Ms Park wrote, “OK Jorja, I have given you two weeks notice to terminate your employment.”

Ms McGennan lodged her unfair dismissal application that day.

The matter was heard in October by FWC deputy president Nicholas Lake, who on Wednesday ruled in favour of Ms McGennan.

During the hearing, Ms Park referenced a TikTok clip posted by Ms McGennan on July 18 “which referenced quitting a toxic job, as evidence [she] resigned”.

“Although [Ms McGennan] acknowledged this was an unwise decision, it did not change the fact that the employment relationship was ended by [Ms Park] via text on July 4, 2023,” Mr Lake said.

He added that even though Ms McGennan had told her boss she intended to resign at the end of her apprenticeship in October, this was a “heat of the moment” comment and she had in fact been fired.

The commissioner said while Ms Park was justified in being “frustrated” at losing a long-term client, “the incident could have been better managed”.

“The nature of the industry requires communication skills with clients who may raise an array of topics,” he said.

“A topic raised in this instance was a discussion about a workplace situation. It is likely that Ms Park’s comment to the long-term client on June 13, 2023 may have been a passing comment which was misinterpreted by the client. The comments became a misunderstanding through gossip shared between the [Ms McGennan] and the long-term client. [Ms McGennan] may not have had the context when hearing about the comments from the long-term client which led to tension between [Ms McGennan] and [Ms Park].”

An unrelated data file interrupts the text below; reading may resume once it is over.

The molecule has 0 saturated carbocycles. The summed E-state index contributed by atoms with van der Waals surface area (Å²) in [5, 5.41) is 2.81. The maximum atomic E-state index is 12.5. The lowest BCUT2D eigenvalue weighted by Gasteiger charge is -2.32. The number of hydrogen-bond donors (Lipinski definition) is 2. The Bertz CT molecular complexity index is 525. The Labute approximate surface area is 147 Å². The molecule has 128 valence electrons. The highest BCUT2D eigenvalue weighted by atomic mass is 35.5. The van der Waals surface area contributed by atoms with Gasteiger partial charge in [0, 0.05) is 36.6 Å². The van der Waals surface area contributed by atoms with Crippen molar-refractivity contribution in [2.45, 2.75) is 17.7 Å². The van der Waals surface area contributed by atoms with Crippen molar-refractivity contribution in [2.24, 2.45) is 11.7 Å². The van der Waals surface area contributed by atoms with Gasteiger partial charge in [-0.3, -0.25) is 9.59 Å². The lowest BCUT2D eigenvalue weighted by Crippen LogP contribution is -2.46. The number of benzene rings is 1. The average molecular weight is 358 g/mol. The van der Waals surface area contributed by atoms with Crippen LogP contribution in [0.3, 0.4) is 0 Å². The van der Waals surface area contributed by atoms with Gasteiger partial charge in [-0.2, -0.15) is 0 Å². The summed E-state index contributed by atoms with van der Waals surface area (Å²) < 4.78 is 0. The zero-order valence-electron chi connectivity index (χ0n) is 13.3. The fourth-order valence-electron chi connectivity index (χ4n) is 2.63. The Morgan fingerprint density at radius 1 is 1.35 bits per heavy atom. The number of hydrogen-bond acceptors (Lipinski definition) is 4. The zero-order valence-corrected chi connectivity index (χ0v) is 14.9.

The tribunal accepted that there was a “valid reason” for Ms McGennan’s dismissal given her overall conduct but said the ultimate reason provided – “happy to lose one of Summer Jade Hair Salon’s top 10 highest paying clients for 10 years, because you think you are right with no ramifications” — appeared to be “somewhat spiteful and capricious”.

Mr Park said the apprentice had not been provided proper notice and an opportunity to respond after the formal warning letter before she was sacked.

“I note that [Ms McGennan] could have dealt with the situation more professionally,” he said.

“[She] appears to be new to the workforce and there are going to be situations where it may be disagreeable to her. [Ms McGennan] could have at least discussed the misunderstanding and ask the long-term client to come back to the hair salon.”

But the commission found that “the number of procedural deficiencies cannot be overlooked and support the finding that [Ms McGennan’s] dismissal was harsh, unjust or unreasonable”.

“What should have been done was to conduct a review of [Ms McGennan’s] performance on July 11, 2023 and give [her] a cooling-off period in addressing the long-term client, instead of deciding to dismiss her on the day she received the written notice,” Mr Park said.

“As a result, I am satisfied that [Ms McGennan] was unfairly dismissed under s.394 of the Act and is entitled to a remedy under this provision.”

A hearing will be conducted at a later date to determine an “appropriate remedy”.

Ms Park declined to comment when reached by phone on Thursday.

Ms McGennan has been contacted for comment.

frank.chung@news.com.au